MERCED — The pounding of island drums and a festive island atmosphere were on display this weekend at the Merced County Fairgrounds, as the 34th Kiki Raina Tahiti Fete entertained a diverse crowd.
Organizers estimate more than 1,500 people turned out for this year's festival, with some driving from as far away as Las Vegas and San Diego, and a few even flying in from Hawaii.
Rebecca Ka'awela Manandic, the event's organizer, started the fete in 1979. As Manandic explains it, she and some other dancers had gone to a competition in the Bay Area back then and "lost really bad."
Still, Manandic and the others were undaunted. "So we made a little competition for our dancers to train and the process worked," she said. "In those days competition was very young. It was a training competition. And then pretty soon the people from outside started coming in and beating us again. So we made a beginner category, so all our beginner/intermediate dancers could train and still compete."
Manandic estimates the festival brings in about $250,000 in revenue to the city annually, with many out-of-town visitors staying in hotels, in addition to dining and shopping revenue.
The fete, which kicked off Friday and concluded Sunday, consists of numerous dance competition events for all ages of males and females, from beginner to advanced. This year's theme was "Heritage of a People Through Music and Movement."
Many of the dancers who participate look forward to the event every year. Katelyn Schofield, 21, of Hayward said she's competed in the fete since age 14. This year, she took home a first-place trophy in the 20-24 age group category.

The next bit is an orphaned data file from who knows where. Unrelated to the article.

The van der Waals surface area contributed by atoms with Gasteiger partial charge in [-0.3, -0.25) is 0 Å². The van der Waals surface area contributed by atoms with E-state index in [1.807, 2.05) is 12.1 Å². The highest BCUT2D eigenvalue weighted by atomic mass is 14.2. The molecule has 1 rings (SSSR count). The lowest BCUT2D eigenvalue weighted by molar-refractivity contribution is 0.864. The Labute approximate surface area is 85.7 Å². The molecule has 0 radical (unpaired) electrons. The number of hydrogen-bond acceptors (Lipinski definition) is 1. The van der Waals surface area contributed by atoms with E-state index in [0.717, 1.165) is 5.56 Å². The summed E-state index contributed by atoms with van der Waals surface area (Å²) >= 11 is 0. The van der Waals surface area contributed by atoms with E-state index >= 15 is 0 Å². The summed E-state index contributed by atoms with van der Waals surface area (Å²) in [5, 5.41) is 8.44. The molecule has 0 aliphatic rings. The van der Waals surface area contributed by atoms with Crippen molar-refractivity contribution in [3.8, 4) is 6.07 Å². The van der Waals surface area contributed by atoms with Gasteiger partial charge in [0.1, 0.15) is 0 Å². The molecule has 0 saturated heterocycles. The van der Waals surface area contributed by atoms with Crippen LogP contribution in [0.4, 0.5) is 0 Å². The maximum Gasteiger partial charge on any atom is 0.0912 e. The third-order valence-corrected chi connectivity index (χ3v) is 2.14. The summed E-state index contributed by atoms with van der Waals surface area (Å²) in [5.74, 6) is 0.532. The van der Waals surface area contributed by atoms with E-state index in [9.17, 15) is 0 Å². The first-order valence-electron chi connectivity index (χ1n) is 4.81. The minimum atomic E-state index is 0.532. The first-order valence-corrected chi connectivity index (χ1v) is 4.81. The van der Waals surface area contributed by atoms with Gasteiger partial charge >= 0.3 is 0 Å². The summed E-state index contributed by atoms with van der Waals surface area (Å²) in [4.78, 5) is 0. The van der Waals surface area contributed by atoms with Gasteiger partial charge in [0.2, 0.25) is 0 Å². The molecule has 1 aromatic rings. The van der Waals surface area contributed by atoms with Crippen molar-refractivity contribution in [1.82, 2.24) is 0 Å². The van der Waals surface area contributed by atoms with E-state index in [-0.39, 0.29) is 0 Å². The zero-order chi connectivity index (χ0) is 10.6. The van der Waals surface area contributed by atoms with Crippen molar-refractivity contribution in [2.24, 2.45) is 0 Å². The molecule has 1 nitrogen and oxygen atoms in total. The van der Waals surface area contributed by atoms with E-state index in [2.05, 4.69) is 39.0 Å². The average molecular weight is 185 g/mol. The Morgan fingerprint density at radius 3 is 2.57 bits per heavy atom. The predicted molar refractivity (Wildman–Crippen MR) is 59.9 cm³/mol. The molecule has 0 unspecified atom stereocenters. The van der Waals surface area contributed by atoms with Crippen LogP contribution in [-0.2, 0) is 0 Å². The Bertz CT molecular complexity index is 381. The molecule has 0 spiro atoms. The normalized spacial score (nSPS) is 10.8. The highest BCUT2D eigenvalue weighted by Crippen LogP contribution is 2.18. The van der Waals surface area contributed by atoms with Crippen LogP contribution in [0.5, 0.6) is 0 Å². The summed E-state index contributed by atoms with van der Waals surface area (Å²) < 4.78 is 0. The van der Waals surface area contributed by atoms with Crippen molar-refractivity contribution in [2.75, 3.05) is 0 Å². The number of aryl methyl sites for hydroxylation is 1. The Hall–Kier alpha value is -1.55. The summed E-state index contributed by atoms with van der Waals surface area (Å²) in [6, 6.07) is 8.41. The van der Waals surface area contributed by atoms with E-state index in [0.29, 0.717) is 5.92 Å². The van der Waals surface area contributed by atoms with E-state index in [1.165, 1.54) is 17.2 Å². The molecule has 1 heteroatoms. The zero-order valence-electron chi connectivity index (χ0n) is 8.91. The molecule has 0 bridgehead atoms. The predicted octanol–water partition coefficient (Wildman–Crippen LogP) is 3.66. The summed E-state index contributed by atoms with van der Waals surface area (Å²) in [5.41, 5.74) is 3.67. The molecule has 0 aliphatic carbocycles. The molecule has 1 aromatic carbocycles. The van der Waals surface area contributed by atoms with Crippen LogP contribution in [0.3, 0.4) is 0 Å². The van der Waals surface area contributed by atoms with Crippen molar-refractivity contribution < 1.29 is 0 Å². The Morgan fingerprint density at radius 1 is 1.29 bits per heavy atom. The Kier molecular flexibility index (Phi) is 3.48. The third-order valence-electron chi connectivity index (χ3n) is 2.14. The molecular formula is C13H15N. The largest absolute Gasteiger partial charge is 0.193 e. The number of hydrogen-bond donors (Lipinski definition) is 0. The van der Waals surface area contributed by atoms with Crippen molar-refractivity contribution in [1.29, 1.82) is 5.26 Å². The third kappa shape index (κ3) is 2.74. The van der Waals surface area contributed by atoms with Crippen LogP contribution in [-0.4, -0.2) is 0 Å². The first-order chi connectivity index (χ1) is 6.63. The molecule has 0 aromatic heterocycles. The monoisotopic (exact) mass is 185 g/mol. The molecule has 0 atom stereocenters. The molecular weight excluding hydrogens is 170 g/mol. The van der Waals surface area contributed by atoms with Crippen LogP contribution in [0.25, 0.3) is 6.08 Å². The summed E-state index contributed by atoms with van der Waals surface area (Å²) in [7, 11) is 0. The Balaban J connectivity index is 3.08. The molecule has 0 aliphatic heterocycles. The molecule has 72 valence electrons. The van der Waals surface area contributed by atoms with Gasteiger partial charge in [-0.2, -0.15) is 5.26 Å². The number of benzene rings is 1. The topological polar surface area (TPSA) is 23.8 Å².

She practices every day, up to 15 hours per week. "Tahitian dancing is my passion, so it just makes me so happy to be on stage," she said. "I am a performer. It gives me energy. It gives me life."
Jane Alvarado of Concord, who belongs to a dance group called "Da Island Way," said she's been coming to the fete for the past 10 years. She said 22 members of her group participated in this year's fete, and nine made it to the finals. "My daughter and I compete, and we just have a good time," she said. "It's not always about winning. It's about having fun and meeting new people."
Tallon Pedregosa, 22, of Stockton has been dancing Tahitian since the age of 12 with his parent's group "Na Hoku Mai Kanoelani." Pedregosa said it took at least "three or four years" before he was able to perfect his dancing. "I give all the credit to my mom. She's the talented one," he said with a smile.
Etua Taharui, a judge from the Hawaiian island of Oahu, said this year's dancers are some of the best he's seen in 30 years at the competition. Taharui said judges always are looking at timing, choreography and costumes, to determine who will win.
"So far we have some really beautiful dancers," he said. "You fall in love with their dancing."
Manandic said the fete's dancers are the event's third generation. "I'm teaching grandchildren now. It's very exciting," she said. "We keep a lot of kids in Merced busy -- kids who sometimes need that family connection. ... We adopt not only kids, but a lot of people who are missing something in their life find it here with us."
She said next year's event, the 35th anniversary, is expected to be even bigger.
The fete is regarded as the oldest Tahitian festival outside the island of Tahiti. The first-place winners in the older age categories each receive $100.
City Editor Victor A. Patton can be reached at (209) 385-2431 or firstname.lastname@example.org.